- Associated Press - Tuesday, August 9, 2016

Here are excerpts from recent editorials in Arkansas newspapers:

Jonesboro Sun, Aug. 5, 2016

Welch asleep at the wheel

Apparently a lot falls through the cracks when you’re sitting at a desk in Little Rock waiting for the phone to ring.

To the end, Arkansas State University System President Charles Welch was former Chancellor Tim Hudson’s biggest cheerleader and most ardent defender. Welch may have you believe he was clueless to the questionable dealings and tactics Hudson used to govern A-State, from the Jonesboro campus to Europe to Mexico. But we don’t buy for a second that Welch was unaware of the dozens of allegations of shady dealings lobbed at Hudson and Co. for more than a year.

For months Welch, through his strategic communications specialist Jeff Hankins, dismissed nearly all of the concerns and allegations we heard from sources as “rumors” and “bad news tips.” Turns out, there was quite a bit of truth to the tips we were receiving but couldn’t nail down.

For some time The Sun was denied access to many documents and “facts” that would have corroborated the tips and allegations we were trying to validate or discredit. Allegations about efforts to boost Hudson’s wife’s pay as study abroad director received a blanket denial by Hankins. Turns out it happened. Also turns out Hudson quashed efforts to take the position full-time when it was revealed his wife couldn’t have the job.

It also is clear now that Welch and other A-State officials should have been aware the university was operating illegally in partnership with Spanish company Multisense Espana, which helped facilitate study abroad opportunities in Spain for ASU students. To make matters worse, Hudson served on the Multisense Espana board without disclosing any conflict of interest. That such a deal would lead to more than $250,000 being paid to Multisense Espana without so much as a receipt to document what the payments were for is a clear indicator that Hudson wasn’t the only one who failed to represent ASU with integrity and didn’t have the best interest of the university and its students and faculty in mind.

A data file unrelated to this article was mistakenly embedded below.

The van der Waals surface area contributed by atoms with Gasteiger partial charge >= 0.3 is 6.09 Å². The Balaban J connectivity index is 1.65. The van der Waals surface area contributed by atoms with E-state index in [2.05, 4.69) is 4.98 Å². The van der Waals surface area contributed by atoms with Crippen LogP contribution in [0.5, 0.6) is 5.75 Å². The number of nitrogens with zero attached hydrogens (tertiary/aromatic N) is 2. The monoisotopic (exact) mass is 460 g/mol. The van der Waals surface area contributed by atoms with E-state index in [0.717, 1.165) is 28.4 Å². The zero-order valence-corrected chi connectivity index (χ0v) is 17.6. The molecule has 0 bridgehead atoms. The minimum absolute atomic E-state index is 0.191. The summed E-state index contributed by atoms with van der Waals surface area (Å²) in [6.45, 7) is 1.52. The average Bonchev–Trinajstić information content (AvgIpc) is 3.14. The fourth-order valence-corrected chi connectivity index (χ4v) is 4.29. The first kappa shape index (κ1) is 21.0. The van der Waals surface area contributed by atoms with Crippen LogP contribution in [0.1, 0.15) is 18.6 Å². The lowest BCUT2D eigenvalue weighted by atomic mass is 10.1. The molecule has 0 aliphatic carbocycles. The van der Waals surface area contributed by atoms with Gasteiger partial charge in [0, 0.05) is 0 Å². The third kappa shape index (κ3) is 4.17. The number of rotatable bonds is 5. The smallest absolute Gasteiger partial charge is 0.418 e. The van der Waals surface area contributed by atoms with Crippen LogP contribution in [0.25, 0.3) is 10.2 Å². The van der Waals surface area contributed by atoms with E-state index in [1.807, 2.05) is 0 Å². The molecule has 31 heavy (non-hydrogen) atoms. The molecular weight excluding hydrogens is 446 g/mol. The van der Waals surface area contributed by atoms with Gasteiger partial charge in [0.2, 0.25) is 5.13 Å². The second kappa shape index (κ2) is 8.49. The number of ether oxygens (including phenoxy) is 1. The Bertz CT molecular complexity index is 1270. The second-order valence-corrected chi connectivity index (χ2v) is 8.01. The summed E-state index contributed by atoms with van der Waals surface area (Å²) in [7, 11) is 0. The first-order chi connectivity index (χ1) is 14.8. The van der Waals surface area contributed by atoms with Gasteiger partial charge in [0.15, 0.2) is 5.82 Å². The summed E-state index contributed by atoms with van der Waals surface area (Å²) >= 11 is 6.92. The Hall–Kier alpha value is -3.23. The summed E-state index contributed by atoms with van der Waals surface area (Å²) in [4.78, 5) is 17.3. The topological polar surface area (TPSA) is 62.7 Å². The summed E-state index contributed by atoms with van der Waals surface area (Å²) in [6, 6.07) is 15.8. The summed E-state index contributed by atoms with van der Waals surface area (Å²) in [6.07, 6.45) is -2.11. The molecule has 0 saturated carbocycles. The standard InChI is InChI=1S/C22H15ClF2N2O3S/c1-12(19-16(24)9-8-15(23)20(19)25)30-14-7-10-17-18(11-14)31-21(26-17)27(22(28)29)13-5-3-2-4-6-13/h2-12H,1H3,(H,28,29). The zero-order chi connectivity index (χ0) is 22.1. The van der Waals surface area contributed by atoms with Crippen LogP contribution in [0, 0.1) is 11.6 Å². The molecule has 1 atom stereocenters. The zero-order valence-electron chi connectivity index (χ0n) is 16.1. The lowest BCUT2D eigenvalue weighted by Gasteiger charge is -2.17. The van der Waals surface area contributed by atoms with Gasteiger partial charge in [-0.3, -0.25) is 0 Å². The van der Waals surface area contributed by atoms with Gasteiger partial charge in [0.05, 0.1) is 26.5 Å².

Welch, for whatever reason, let Hudson run wild. And on more than one occasion, Welch was there to defend Hudson’s behavior, most recently when Jonesboro A&P; Commission Chairman Thom Beasley told a developer Hudson couldn’t be trusted.

Welch, in his own words, took that personally.

“In my mind, the chairman of a Jonesboro city commission telling that to a partner of ASU is equivalent to saying the university could not be trusted,” Welch said in June. “”Nothing can ultimately be done without my approval or that of our Board (of Trustees). For you to suggest that the chancellor can’t be trusted ultimately suggests I cannot either.”

That statement prompts several questions:

- Did Welch, since nothing happens without his approval, know Hudson and the university were operating illegally without a contract with Multisense Espana?

- Did Welch, since nothing happens without his approval, know that more than $250,000 was paid to the company without so much as a receipt to document those transactions?

- Can Welch now account for and justify every cent of that money spent?

- Did Welch, since nothing happens without his approval, know Hudson canceled the search for a full-time study abroad director after learning his wife couldn’t be considered for the job?

By Welch’s own words, he and Hudson and the university are synonymous. All this and more happened on his watch, and despite the fact that he and the university had the documentation and resources to address these matters some time ago, he didn’t. Instead, he spent his apparently ample free time defending Hudson and dismissing anyone who questioned Hudson’s behavior and tactics.

When an internal audit of the study abroad program was released last week, Welch watered down the findings as “organizational issues” and “policies and processes not nailed down.” He said the audit showed him that the study abroad director’s position needs to be a full-time job. That’s what he took from the audit’s findings, or at least that’s what he’ll own.

These weren’t organizational issues. They were character issues - issues he either allowed or was so detached from that he didn’t have the foggiest clue what was going on at the university system’s flagship campus. Neither scenario is acceptable, and it’s sufficient evidence that Welch perhaps isn’t up for the task of leading the ASU System.